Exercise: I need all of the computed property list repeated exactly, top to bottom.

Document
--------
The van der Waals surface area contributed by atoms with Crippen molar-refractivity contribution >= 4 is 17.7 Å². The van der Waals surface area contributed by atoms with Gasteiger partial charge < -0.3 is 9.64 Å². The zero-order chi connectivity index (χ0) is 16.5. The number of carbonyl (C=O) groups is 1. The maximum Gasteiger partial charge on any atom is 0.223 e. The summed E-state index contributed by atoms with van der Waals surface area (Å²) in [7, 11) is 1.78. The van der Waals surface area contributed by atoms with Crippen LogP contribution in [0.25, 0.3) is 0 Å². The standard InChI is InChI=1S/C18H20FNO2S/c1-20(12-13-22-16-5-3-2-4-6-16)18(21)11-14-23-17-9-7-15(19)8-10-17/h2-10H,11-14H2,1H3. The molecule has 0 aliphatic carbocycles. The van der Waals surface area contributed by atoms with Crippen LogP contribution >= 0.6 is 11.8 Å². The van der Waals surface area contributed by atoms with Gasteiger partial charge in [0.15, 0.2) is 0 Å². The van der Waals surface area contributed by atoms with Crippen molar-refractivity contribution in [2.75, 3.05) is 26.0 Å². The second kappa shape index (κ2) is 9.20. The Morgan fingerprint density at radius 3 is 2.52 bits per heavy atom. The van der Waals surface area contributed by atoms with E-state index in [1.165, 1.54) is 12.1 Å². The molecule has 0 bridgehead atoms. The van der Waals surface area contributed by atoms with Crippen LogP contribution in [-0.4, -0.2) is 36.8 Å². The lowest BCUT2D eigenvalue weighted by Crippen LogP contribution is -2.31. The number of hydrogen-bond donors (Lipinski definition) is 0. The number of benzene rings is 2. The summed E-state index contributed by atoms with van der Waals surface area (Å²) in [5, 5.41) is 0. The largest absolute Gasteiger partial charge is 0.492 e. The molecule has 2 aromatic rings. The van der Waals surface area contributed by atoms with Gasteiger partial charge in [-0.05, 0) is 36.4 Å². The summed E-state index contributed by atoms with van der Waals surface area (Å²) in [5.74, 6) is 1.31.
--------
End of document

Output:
The van der Waals surface area contributed by atoms with Crippen molar-refractivity contribution >= 4 is 17.7 Å². The van der Waals surface area contributed by atoms with Gasteiger partial charge < -0.3 is 9.64 Å². The zero-order chi connectivity index (χ0) is 16.5. The number of carbonyl (C=O) groups is 1. The maximum Gasteiger partial charge on any atom is 0.223 e. The summed E-state index contributed by atoms with van der Waals surface area (Å²) in [7, 11) is 1.78. The van der Waals surface area contributed by atoms with Crippen LogP contribution in [0.25, 0.3) is 0 Å². The standard InChI is InChI=1S/C18H20FNO2S/c1-20(12-13-22-16-5-3-2-4-6-16)18(21)11-14-23-17-9-7-15(19)8-10-17/h2-10H,11-14H2,1H3. The molecule has 0 aliphatic carbocycles. The van der Waals surface area contributed by atoms with Crippen LogP contribution >= 0.6 is 11.8 Å². The van der Waals surface area contributed by atoms with Gasteiger partial charge in [0.15, 0.2) is 0 Å². The van der Waals surface area contributed by atoms with Crippen molar-refractivity contribution in [2.75, 3.05) is 26.0 Å². The second kappa shape index (κ2) is 9.20. The Morgan fingerprint density at radius 3 is 2.52 bits per heavy atom. The van der Waals surface area contributed by atoms with E-state index in [1.165, 1.54) is 12.1 Å². The molecule has 0 bridgehead atoms. The van der Waals surface area contributed by atoms with Crippen LogP contribution in [-0.4, -0.2) is 36.8 Å². The lowest BCUT2D eigenvalue weighted by Crippen LogP contribution is -2.31. The number of hydrogen-bond donors (Lipinski definition) is 0. The number of benzene rings is 2. The summed E-state index contributed by atoms with van der Waals surface area (Å²) in [5, 5.41) is 0. The largest absolute Gasteiger partial charge is 0.492 e. The molecule has 2 aromatic rings. The van der Waals surface area contributed by atoms with Gasteiger partial charge in [-0.05, 0) is 36.4 Å². The summed E-state index contributed by atoms with van der Waals surface area (Å²) in [5.74, 6) is 1.31.